Apart from Max the pig, Clooney’s longest relationships have been with eight buddies he’s known for 25 years. He says that he does, on the whole, prefer to hang out with “the guys” than with women. When he’s not making films or getting involved in humanitarian causes – he and his father, Nick, a former television news anchor, travelled to Sudan and Chad to make a documentary about genocide – or entertaining guests in his villa on Lake Como, the actor likes nothing better than to play basketball and kick back with his pals by drinking beers and watching sport on TV.

He sounds horrified when I ask whether the gang of eight are all actors. “Noooo, noooooo, noooo. One sells real estate, one’s a lawyer at Warner Brothers, one’s a writer-producer, one’s a security guard in Italy. Only one is an actor. They’re a great touchstone when things really take off…” And you could become a bit of a wanker; do you know that word? “Yes, I know it very well [a look of mock befuddlement], I’ve heard it a lot lately. I don’t understand why.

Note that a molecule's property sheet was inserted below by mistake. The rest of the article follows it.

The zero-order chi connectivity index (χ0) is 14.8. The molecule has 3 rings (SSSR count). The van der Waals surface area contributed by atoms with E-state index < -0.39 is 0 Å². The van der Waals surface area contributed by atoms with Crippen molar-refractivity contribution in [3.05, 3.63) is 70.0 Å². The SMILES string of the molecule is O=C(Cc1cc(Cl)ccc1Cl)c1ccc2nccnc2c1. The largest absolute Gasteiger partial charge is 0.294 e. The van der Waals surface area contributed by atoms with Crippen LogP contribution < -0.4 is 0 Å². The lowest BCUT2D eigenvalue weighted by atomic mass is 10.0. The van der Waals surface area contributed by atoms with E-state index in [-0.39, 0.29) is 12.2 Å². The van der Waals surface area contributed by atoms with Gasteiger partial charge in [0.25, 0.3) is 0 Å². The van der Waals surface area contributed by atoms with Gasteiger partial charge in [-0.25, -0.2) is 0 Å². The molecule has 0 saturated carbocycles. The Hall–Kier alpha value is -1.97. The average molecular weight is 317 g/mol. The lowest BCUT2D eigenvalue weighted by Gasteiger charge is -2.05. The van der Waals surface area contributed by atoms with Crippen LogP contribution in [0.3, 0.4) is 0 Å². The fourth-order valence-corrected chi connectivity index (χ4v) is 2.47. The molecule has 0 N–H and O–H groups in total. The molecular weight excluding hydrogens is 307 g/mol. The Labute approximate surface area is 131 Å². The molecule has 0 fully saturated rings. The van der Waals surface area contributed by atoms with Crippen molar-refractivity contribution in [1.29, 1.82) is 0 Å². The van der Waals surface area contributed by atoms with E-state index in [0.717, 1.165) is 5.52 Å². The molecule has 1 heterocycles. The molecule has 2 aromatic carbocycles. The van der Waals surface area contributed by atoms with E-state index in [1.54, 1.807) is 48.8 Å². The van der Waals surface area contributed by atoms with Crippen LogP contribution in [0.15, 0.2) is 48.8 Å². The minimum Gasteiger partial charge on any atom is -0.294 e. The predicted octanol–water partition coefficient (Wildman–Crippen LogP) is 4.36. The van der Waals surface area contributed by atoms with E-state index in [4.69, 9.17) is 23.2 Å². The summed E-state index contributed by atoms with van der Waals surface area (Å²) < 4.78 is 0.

“What happens is that sometimes people can be too nice to you and say, ‘You’re really brilliant,’ and your buddies will go, ‘Oh, he’s a real genius,’ and they’ll just cut you up. They’re never mean, just funny. We’ve worked very hard for a long time to make sure that the most important thing is that we’re still all around for each other.” This sounds slightly odd when you consider that six of the eight have wives and children but, hey, this is Hollywood.

We had talked earlier about Clooney’s dismay at the way news is increasingly presented as entertainment. He cited a grotesque example of a boy who drowned during some dramatic floods and a producer’s decision to jazz it up with the Doors’ Riders on the Storm. Even Diane Sawyer – who, naturally, turns out to be a friend – plays the emotional card too much for my taste. So I tell him I’m going to attempt to ask him a serious question now. “OK, I’m ready.” This is my Diane Sawyer moment. “I’m ready,” he looks nervous. Do you ever worry about lonely old age? “I [sniffs, pretends to get tearful]… no, actually, I was joking about this with my Dad – about getting old and dying alone, you know, and my Dad was, like, ‘You die alone! That’s what you do, basically. Whether you’re married and have kids or whatever, you die alone.’ So he defends me a lot. And I have a great world. I have a great family and great friends.”

Do you get depressed? “Sure, I get depressed sometimes. But then if you drink, you know, then it’s fine.” No, no, drink can exaggerate depression. “Hahahahahahahah. Not if you’re Irish!”